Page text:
Robert Jay Dilger
Senior Specialist in American National Government
Oscar R. Gonzales
Analyst in Economic Development Policy
The Small Business Administration's (SBA) authorization is due to expire on July 31, 2010. The SBA administers several programs to support small businesses, including loan guarantees to assist small businesses gain access to capital. This report addresses a core issue facing Congress during the SBA's reauthorization process: what, if any, additional action should the federal government take to enhance small business access to capital?
Historically, small businesses (firms with less than 500 employees) have experienced greater job loss during economic recessions than larger businesses. Conversely, small businesses have led job creation during recent economic recoveries. As a result, many federal policymakers look to small businesses to lead the nation's recovery from its current economic difficulties. Some, including the chairs of the House and Senate Committees on Small Business and President Obama, have argued that current economic conditions make it imperative that the SBA be provided additional resources to assist small businesses in acquiring capital necessary to start, continue, or expand operations and create jobs. Others worry about the long-term adverse economic effects of spending programs that increase the federal deficit. They advocate business tax reduction, reform of financial credit market regulation, and federal fiscal restraint as the best means to assist small business economic growth and job creation.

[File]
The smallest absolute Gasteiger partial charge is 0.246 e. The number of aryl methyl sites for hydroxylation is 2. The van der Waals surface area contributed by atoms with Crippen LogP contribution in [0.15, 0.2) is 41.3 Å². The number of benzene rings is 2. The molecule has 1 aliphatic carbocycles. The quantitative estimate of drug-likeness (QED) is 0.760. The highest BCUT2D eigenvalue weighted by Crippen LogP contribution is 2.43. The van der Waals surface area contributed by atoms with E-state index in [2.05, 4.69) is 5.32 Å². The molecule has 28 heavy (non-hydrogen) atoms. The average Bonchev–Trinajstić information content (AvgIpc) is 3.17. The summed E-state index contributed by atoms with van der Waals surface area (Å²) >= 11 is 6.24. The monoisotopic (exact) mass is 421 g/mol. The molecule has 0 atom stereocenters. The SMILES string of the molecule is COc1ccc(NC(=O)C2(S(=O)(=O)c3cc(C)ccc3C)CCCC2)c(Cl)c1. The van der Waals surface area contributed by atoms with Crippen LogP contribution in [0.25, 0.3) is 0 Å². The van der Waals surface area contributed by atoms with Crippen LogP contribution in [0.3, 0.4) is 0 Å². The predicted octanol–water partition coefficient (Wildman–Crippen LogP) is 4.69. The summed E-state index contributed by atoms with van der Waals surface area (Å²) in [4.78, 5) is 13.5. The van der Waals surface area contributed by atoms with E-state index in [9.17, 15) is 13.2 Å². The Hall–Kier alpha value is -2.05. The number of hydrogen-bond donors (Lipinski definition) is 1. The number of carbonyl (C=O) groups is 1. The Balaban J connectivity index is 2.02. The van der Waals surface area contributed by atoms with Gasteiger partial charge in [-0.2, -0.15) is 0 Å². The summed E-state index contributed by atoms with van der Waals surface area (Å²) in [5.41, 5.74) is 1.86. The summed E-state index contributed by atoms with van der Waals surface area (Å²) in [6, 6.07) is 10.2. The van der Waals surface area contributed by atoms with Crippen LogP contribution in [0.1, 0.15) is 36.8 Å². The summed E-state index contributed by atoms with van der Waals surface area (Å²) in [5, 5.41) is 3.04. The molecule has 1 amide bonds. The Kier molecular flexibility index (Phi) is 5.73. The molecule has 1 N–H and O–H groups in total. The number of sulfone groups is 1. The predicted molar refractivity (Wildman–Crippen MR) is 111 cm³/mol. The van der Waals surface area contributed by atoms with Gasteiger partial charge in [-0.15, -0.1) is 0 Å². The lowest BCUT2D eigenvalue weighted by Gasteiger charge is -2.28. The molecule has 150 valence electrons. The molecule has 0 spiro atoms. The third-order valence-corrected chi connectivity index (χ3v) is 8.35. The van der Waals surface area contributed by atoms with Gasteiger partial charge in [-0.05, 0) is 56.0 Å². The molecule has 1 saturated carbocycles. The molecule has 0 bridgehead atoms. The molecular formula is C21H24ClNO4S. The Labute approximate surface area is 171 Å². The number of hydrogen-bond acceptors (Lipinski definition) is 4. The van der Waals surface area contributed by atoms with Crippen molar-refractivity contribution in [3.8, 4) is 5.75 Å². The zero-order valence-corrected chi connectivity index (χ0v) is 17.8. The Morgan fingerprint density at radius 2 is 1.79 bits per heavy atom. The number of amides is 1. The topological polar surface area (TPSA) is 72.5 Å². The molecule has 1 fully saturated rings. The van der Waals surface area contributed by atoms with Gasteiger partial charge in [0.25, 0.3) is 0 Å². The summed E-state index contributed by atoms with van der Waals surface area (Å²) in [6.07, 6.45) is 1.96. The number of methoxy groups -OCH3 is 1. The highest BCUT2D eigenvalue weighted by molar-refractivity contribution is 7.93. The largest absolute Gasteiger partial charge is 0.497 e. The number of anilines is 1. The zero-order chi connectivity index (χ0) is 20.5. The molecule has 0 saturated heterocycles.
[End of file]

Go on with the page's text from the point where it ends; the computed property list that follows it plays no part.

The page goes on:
This report examines the pros and cons of federal intervention in the marketplace to enhance small business access to capital. It assesses recent federal credit market interventions, including the creation of the Troubled Asset Relief Program (TARP) and Term Asset-Backed Securities Loan Facility (TALF); modifications to the SBA's loan guarantee programs and other small business provisions under the American Recovery and Reinvestment Act of 2009 (ARRA); empirical evidence concerning small business lending and borrowing, including the number and amount of small business loans guaranteed by the SBA; the efficacy of the SBA's programs designed to enhance small business access to capital; and two bills introduced in the 111th Congress, H.R. 3854, the Small Business Financing and Investment Act of 2009, and S. 2869, the Small Business Job Creation and Access to Capital Act of 2009, which are designed to enhance small business access to capital.
This report also examines legislation to extend SBA loan modifications and fee subsidies that were initially enacted under ARRA and are scheduled to expire on May 31, 2010, including H.R. 2847, the Jobs for Main Street Act of 2009, which would provide $325 million to extend those loan modifications and fee subsidies through September 30, 2010, and H.R. 4213, the American Workers, State, and Business Relief Act of 2010, which would provide $560 million to extend those loan modifications and subsidies through December 31, 2010. It also examines President Obama's State of the Union proposals—the "Small Business Jobs and Wages Tax Cut" to encourage small business job creation and wage increases and a $30 billion set-aside of TARP funds to encourage community banks to provide small business loans; and H.R. 5297, the Small Business Lending Fund Act of 2010, which would authorize the Secretary of the Treasury to create a $30 billion Small Business Lending Fund to encourage community banks to provide small business loans.
Date of Report: May 21, 2010
Number of Pages: 29
Order Number: R40985
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Thursday, May 27, 2010
Robert Jay Dilger